MELBOURNE, Fla. (USA TODAY) -- Damage to a mini-shuttle being developed in partnership with NASA to fly astronauts is being assessed after a hard landing during its first, unpiloted free flight test Saturday in California.
The left landing gear of Sierra Nevada Corp.'s Dream Chaser failed to deploy as the vehicle glided to a touchdown at Edwards Air Force Base, Calif., after being dropped from a helicopter.
Louisville, Colo.-based Sierra Nevada is investigating the anomaly and did not provide details about the condition of the Dream Chaser test vehicle.
However, early indications are that it can be repaired and fly again.
"As with any space flight test program, there will be anomalies that we can learn from, allowing us to improve our vehicle and accelerate our rate of progress," the company said in a statement.
The Dream Chaser is one of three private spacecraft — and the only winged system — in development under NASA's Commercial Crew Program, with public and private funding.
Boeing's CST-100 and SpaceX's Dragon, both capsules, are the others.
The Dream Chaser had previously completed two captive carry tests, dangled from a helicopter, and a series of tow tests at increasing speeds on an Edwards runway.
"As with any space flight test program, there will be anomalies that we can learn from, allowing us to improve our vehicle and accelerate our rate of progress."
— Sierra Nevada Corp., in a statement
The autonomous approach and landing test was performed under the second round of NASA's development program.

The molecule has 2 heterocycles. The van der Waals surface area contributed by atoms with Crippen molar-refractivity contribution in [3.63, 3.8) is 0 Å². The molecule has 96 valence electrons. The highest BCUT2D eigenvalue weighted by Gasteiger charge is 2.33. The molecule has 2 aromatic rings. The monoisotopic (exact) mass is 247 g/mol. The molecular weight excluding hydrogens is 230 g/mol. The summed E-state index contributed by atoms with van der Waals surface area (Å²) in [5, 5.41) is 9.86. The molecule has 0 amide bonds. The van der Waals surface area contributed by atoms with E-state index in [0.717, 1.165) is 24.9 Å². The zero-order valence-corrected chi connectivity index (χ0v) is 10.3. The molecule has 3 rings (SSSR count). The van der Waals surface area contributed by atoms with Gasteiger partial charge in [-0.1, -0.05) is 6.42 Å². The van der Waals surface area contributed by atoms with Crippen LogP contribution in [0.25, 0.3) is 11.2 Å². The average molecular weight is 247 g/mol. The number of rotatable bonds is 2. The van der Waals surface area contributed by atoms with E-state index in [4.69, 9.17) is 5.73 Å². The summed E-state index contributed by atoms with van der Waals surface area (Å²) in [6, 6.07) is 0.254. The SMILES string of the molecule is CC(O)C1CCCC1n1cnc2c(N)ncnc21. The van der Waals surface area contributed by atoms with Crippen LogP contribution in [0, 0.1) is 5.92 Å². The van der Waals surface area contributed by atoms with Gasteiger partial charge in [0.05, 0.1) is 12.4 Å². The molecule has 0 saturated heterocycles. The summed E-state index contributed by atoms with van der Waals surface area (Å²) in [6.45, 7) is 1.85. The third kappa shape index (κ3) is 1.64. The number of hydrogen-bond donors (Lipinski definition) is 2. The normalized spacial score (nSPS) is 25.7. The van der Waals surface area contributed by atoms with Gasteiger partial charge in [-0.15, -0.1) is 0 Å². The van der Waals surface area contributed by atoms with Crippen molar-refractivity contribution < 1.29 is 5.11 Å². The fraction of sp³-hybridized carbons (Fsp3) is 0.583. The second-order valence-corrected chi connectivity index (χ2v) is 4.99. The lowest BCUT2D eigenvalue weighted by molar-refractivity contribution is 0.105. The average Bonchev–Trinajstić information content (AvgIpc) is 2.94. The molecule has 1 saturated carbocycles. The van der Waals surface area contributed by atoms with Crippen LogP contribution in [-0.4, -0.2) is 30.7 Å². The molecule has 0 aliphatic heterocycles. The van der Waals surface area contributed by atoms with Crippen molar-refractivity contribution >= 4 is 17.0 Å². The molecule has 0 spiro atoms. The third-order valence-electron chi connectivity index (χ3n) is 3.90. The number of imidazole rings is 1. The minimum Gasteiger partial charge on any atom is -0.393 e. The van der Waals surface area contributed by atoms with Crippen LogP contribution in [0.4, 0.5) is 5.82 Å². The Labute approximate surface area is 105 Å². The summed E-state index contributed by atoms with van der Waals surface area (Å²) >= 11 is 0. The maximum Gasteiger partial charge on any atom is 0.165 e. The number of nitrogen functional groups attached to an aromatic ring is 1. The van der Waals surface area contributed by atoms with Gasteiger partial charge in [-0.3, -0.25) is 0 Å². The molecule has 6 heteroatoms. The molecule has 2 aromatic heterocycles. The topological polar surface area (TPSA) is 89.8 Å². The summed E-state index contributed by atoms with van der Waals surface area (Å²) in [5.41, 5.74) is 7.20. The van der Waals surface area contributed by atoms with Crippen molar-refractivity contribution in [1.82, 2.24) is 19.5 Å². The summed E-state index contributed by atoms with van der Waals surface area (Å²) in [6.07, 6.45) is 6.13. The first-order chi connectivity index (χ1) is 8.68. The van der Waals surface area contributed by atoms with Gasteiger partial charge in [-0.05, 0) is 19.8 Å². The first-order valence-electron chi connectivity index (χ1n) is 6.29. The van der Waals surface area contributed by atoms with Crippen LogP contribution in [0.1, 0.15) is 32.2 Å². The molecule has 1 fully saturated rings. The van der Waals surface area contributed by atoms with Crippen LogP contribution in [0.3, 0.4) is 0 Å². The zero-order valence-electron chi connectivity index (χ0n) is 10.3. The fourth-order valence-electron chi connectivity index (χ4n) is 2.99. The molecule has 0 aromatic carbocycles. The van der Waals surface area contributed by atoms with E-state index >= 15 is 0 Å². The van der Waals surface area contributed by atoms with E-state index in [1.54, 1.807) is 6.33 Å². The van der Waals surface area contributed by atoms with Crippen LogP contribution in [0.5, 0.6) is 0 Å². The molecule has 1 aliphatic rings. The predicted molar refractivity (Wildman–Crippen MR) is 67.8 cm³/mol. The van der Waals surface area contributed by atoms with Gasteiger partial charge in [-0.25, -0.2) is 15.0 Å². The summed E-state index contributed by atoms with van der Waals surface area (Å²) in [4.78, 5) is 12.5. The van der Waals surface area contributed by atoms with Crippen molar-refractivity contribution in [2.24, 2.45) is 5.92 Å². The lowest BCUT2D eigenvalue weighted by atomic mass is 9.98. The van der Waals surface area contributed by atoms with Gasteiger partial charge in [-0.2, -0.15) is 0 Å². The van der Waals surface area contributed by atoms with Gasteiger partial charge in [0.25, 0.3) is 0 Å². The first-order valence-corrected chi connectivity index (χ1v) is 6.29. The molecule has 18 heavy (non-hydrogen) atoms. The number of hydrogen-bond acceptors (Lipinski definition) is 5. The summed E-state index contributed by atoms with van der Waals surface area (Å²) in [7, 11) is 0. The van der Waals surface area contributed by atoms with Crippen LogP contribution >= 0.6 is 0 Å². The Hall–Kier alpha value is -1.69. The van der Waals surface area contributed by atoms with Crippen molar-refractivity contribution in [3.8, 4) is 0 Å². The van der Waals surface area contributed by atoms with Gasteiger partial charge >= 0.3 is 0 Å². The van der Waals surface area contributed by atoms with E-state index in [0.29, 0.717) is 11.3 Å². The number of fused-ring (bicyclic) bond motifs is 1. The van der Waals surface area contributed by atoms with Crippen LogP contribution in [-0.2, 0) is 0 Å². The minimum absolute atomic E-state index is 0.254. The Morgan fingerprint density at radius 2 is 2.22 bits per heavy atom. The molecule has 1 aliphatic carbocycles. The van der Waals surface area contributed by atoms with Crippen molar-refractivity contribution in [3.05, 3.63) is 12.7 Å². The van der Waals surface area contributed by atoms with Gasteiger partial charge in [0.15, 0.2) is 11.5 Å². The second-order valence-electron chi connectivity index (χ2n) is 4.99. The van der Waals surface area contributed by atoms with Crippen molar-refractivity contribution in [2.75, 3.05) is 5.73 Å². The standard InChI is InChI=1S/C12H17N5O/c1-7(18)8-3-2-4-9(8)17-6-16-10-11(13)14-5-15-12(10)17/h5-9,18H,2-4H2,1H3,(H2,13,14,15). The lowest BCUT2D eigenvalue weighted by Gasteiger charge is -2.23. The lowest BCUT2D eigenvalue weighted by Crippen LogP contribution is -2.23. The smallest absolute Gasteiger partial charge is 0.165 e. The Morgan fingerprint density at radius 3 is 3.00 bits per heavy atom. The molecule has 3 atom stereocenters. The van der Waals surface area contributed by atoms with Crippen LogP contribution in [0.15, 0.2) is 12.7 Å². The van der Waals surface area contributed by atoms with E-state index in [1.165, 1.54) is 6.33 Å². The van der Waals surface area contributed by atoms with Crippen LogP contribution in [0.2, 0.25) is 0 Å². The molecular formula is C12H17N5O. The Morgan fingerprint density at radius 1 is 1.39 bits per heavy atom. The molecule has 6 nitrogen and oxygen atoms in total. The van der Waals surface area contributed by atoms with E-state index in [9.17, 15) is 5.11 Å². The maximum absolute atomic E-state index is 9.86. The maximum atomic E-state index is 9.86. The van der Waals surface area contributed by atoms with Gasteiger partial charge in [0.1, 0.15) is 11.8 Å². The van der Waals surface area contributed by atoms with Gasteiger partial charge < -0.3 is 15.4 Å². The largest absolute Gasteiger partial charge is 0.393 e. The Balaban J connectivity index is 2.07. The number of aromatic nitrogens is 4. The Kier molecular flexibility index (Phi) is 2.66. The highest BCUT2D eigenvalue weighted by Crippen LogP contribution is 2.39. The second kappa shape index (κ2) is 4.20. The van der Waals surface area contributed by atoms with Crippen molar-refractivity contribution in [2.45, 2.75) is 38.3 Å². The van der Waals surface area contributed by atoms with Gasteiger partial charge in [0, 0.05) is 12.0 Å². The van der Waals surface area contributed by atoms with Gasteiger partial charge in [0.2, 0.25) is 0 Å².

In total, NASA could contribute up to $362 million toward development of the Dream Chaser, which resembles a miniature space shuttle measuring nearly 30 feet long with a 29-foot wingspan, and is designed to carry up to seven crew members.
Sierra Nevada said the test flight went well up until the very end, with the flight control system guiding the Dream Chaser through the proper trajectory and flaring its nose up just before touchdown on the runway's centerline.
"The high-quality flight and telemetry data throughout all phases of the approach-and-landing test will allow SNC teams to continue to refine their spacecraft design," the company said in a statement.
After the spacecraft designs are completed, NASA plans to award contracts to one or two companies next summer to continue building and testing systems, aiming to fly astronauts to the International Space Station by 2017.
If selected, Sierra Nevada intends to base its Dream Chaser program at Kennedy Space Center. The spacecraft would launch from Cape Canaveral on an Atlas V rocket and return for landings on Kennedy's former shuttle runway.